Captivity Narratives
Instructor: Nicole Tonkovich

This course fulfills the Literature Department’s C requirement. Captivity narratives were America's first best-sellers and performed an important ideological function in nation-building. In this course, we will survey this quasi- sensational genre, and expand our understandings of the objects, uses, and outcomes of captivity, beginning with its classic colonial-era figuration. Although the white woman taken by Indians is the topic of many such narratives, we will begin our work by reading about Natives--including Squanto and Pocahontas--who were captured by Euro-Americans. Throughout this course we will consider subsequent captivity narratives in a similarly comparative framework. The class is organized chronologically so that we may see how the genre changes over time. We will see that ideas of captivity have undergirded government policy toward Native nations by reading about reservation policy, boarding schools, and prison narratives. Along the way we will pair readings from the early historical periods with literary retellings penned by contemporary Native authors.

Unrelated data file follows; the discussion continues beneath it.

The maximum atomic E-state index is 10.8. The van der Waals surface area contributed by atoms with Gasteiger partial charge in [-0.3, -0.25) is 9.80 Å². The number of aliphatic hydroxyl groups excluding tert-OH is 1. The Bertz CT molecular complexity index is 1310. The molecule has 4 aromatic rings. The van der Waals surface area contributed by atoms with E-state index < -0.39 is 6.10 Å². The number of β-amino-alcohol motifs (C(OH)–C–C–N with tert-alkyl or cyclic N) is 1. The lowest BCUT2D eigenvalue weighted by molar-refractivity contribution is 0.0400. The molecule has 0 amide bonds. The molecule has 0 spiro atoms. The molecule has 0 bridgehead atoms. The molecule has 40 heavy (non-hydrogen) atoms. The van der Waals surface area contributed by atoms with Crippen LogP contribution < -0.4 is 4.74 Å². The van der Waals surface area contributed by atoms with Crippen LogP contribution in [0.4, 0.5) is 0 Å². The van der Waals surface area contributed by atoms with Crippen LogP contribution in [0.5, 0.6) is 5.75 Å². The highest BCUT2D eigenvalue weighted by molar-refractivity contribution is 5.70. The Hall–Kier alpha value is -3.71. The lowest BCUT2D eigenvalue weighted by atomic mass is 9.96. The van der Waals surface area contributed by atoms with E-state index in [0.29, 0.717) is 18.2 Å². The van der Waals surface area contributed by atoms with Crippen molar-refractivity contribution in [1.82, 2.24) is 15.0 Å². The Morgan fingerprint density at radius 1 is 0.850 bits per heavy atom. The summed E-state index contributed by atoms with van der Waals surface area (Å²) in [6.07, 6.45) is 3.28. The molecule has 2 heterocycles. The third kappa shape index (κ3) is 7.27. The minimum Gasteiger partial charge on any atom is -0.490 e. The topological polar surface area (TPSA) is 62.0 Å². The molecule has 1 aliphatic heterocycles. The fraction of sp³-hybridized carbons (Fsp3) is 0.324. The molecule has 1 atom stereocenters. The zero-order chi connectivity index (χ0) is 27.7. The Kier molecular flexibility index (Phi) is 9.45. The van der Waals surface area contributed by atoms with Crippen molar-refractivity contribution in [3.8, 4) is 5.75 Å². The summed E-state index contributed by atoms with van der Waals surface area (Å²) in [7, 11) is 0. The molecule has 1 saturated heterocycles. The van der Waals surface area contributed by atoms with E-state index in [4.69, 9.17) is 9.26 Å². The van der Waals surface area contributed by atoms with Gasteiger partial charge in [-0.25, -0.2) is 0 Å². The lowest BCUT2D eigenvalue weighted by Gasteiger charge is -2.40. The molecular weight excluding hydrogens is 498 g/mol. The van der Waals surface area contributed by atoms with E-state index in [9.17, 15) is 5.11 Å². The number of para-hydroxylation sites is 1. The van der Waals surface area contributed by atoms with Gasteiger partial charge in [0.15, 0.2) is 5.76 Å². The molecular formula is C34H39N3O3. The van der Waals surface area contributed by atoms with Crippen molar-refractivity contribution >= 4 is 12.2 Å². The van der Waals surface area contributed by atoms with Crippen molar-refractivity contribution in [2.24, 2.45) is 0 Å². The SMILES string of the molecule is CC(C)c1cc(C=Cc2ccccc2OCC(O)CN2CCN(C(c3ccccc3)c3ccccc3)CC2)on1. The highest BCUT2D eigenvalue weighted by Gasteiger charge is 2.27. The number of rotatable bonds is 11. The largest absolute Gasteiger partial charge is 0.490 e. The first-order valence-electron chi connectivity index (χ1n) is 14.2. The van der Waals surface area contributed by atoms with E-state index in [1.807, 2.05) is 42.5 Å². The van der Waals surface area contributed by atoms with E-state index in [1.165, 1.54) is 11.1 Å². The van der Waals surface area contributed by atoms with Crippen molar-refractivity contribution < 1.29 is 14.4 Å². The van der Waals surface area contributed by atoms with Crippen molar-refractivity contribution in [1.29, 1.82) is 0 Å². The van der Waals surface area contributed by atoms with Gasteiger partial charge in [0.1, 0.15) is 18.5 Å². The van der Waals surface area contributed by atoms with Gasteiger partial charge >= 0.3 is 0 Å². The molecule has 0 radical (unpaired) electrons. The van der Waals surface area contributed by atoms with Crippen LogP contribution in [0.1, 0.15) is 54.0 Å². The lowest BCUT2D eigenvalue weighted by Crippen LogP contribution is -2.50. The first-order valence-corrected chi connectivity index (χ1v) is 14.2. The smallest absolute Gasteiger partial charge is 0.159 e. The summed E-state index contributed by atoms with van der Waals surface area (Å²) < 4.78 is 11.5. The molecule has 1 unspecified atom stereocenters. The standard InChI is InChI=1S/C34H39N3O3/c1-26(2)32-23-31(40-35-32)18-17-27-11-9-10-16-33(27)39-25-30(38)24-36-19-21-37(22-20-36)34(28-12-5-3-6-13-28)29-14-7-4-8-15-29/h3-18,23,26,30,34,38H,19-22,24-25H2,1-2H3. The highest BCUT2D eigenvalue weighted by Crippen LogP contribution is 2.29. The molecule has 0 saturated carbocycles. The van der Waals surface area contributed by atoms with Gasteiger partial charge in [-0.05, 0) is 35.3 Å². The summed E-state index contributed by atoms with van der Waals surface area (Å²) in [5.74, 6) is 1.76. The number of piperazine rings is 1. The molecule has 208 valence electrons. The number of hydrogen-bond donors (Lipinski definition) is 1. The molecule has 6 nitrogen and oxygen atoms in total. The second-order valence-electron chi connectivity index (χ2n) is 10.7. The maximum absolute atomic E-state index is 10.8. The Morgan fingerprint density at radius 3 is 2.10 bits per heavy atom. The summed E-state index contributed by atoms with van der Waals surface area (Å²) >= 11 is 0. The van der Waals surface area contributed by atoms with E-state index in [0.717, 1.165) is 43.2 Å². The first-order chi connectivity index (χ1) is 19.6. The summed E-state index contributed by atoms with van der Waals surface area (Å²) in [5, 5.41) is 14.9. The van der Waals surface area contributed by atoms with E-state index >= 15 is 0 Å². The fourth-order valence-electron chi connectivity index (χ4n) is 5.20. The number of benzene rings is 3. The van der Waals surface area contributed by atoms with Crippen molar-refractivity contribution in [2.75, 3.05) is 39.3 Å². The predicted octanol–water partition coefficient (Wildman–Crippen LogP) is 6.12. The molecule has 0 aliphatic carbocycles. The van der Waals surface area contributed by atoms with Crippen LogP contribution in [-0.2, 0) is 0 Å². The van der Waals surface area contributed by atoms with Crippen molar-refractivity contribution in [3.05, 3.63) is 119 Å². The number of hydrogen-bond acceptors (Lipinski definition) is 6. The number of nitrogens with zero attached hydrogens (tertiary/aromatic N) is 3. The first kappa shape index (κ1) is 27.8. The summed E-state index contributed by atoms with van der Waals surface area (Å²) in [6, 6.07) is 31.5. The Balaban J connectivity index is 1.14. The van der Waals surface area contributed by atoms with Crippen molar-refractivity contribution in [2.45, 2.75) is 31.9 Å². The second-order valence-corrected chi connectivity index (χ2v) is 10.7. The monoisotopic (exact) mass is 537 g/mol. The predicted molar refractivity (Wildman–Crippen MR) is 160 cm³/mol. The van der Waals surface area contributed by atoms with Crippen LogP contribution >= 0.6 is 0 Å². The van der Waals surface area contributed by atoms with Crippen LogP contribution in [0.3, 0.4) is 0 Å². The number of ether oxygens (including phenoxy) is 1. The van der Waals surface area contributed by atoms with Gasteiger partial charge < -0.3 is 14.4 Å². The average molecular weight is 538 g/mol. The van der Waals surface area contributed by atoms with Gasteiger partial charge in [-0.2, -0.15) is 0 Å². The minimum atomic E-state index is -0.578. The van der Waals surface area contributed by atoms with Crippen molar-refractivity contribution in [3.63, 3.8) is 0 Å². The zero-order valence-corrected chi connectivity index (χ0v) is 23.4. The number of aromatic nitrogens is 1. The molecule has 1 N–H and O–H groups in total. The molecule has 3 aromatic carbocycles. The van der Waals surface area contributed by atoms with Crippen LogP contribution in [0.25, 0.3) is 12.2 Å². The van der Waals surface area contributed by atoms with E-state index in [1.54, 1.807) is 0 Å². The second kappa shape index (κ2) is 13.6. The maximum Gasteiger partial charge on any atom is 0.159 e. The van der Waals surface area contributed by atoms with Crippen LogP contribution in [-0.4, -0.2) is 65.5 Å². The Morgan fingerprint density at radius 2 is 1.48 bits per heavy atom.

Instructor: Michael Davidson

This course will offer a survey of postwar U.S. poetry with a sustained focus on changing ideas of the material text, 1945-2013. With the recent advent of language-writing, conceptual, procedural, digital, stand-up, Deaf, flarf, and other new poetries, the idea of the poetic “text” and the “voice” for which it is the score has come under intense scrutiny–or dismissal. We will begin by studying the various ways that a certain formal model was perfected in the period immediately following the war, influenced by the New Criticism in literary studies and consensus ideology in intellectual life. We will then study the gradual emergence of an expressive poetics in the 1950s and 1960s–marked by Allen Ginsberg’s “Howl” and the Confessionalism of Robert Lowell and Sylvia Plath--that coincides with new social movements (anti-War, Civil Rights, feminism) and cold war geo-politics. Projective Verse, “personism,” immanence and “field theory” dominate the neo-romantic poetics of this period. In the latter third of the course we will bring things up to date by looking at more recent experiments that challenge the status of the expressive subject and the identity politics that formed around it.

Literary Responses to Trauma
Instructor: Lisa Lampert-Weissig